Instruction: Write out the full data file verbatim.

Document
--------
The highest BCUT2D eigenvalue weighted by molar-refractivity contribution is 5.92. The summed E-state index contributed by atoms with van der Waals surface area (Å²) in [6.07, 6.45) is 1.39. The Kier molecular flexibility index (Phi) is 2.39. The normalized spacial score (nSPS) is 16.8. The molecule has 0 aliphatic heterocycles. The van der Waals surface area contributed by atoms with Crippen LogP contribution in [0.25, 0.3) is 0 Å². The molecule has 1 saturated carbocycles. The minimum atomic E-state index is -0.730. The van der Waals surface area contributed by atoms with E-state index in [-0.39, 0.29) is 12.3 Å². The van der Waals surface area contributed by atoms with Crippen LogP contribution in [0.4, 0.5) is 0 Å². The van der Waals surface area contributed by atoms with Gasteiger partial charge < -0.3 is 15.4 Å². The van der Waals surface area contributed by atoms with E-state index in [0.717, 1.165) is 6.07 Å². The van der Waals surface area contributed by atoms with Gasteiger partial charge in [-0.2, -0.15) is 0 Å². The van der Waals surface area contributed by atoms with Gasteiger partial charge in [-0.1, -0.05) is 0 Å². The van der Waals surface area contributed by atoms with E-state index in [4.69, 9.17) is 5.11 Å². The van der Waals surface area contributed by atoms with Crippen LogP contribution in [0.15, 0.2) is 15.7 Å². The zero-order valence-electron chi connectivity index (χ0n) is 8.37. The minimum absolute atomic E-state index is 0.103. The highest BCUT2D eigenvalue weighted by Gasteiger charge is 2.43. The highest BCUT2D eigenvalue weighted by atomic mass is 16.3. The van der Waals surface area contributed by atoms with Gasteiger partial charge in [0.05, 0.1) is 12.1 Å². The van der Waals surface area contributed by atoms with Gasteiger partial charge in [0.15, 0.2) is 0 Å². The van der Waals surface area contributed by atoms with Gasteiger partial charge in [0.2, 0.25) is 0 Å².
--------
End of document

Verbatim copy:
The highest BCUT2D eigenvalue weighted by molar-refractivity contribution is 5.92. The summed E-state index contributed by atoms with van der Waals surface area (Å²) in [6.07, 6.45) is 1.39. The Kier molecular flexibility index (Phi) is 2.39. The normalized spacial score (nSPS) is 16.8. The molecule has 0 aliphatic heterocycles. The van der Waals surface area contributed by atoms with Crippen LogP contribution in [0.25, 0.3) is 0 Å². The molecule has 1 saturated carbocycles. The minimum atomic E-state index is -0.730. The van der Waals surface area contributed by atoms with E-state index in [-0.39, 0.29) is 12.3 Å². The van der Waals surface area contributed by atoms with Crippen LogP contribution in [0.4, 0.5) is 0 Å². The van der Waals surface area contributed by atoms with Gasteiger partial charge < -0.3 is 15.4 Å². The van der Waals surface area contributed by atoms with E-state index in [0.717, 1.165) is 6.07 Å². The van der Waals surface area contributed by atoms with Gasteiger partial charge in [-0.2, -0.15) is 0 Å². The van der Waals surface area contributed by atoms with Gasteiger partial charge in [-0.1, -0.05) is 0 Å². The van der Waals surface area contributed by atoms with E-state index in [4.69, 9.17) is 5.11 Å². The van der Waals surface area contributed by atoms with Crippen LogP contribution in [0.15, 0.2) is 15.7 Å². The zero-order valence-electron chi connectivity index (χ0n) is 8.37. The minimum absolute atomic E-state index is 0.103. The highest BCUT2D eigenvalue weighted by Gasteiger charge is 2.43. The highest BCUT2D eigenvalue weighted by atomic mass is 16.3. The van der Waals surface area contributed by atoms with Gasteiger partial charge in [0.05, 0.1) is 12.1 Å². The van der Waals surface area contributed by atoms with Gasteiger partial charge in [0.15, 0.2) is 0 Å². The van der Waals surface area contributed by atoms with Gasteiger partial charge in [0.2, 0.25) is 0 Å².